Those attending an anti-mask protest in Windsor see the COVID-19 pandemic not as a threat to public health but, as a threat to broader societal freedom.

On Saturday, a few dozen people attended the rally organizers described as a ‘celebration of life’ to push back against public health measures that restrict social gatherings meant to prevent the spread of the novel coronavirus.

"This is about standing up before we lose the last shreds of freedoms that we as Canadian people have," said Catherine Carter, an organizer of the rally.

Carter, and many of the speakers, contested the severity of the pandemic even as the World Health Organization reports case counts over 26-million and deaths nearing 900,000 worldwide.

In Windsor-Essex alone, COVID-19 has claimed 74 lives as the region’s case count sits at 2,545.

During his daily briefing on Friday, Dr. Wajid Ahmed, the medical officer of health for the region, noted some residents may still be in denial as to the severity of the viral risk.

"You are lucky if you haven’t contracted COVID," said Ahmed. "You are lucky if you contracted COVID and didn’t end up in a hospital bed or didn’t end up dying — but, that doesn’t change the severity of the disease."

Speaker after speaker at the Charles Clark Square rally promoted unproven COVID-19 treatments and advocated defying public health recommendations.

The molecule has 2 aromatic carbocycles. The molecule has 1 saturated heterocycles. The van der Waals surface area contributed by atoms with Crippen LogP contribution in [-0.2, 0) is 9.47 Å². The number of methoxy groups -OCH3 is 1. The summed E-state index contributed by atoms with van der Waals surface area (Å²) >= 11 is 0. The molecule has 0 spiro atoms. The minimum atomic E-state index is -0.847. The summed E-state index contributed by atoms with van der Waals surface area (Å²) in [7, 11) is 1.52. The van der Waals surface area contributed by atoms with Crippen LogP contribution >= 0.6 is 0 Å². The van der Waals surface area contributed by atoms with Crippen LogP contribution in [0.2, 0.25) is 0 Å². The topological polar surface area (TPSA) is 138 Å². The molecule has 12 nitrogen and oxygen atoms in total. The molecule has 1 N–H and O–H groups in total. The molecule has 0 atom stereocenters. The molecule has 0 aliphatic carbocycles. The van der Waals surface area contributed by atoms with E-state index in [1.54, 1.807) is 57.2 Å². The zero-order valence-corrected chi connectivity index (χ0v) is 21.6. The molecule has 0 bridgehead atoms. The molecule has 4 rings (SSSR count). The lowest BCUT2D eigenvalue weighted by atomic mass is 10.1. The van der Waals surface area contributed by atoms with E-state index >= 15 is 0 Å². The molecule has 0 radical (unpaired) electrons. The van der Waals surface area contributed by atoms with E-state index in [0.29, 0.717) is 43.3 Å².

An anti-mask protest, dubbed a ‘celebration of life’ by organizers, drew a few dozen to Charles Clarke Square in downtown Windsor on Saturday, September 5, 2020. (Ricardo Veneza / CTV Windsor)

 

"I want to encourage everyone not to get tested," Currie Soulliere told the crowd, the organizer of a recent no-mask shopping trip to Devonshire Mall.

Those at the rally compared mandatory mask by-laws, enacted across much of the country, as tools for government control and part of a wider conspiracy.

"The problem is we’re being censored," said Carter. "You are not getting both sides of the story to make the correct decision for you."

While the Windsor-Essex County Health Unit did not recommend mask-wearing during the onset of the pandemic, Ahmed notes new evidence changed the public health recommendation as studies showed those jurisdictions that supported public mask-wearing saw lower COVID-19 mortality per capita.

According to Ahmed, current public health measures are working to limit the spread and the mortality of the virus.

"Everything you’re seeing — the 9 per cent hospitalization rate, the 3 per cent case fatality rate in our region — it is because of everything we have done," said Ahmed.

The afternoon rally was peaceful as officers with the Windsor Police Service watched on.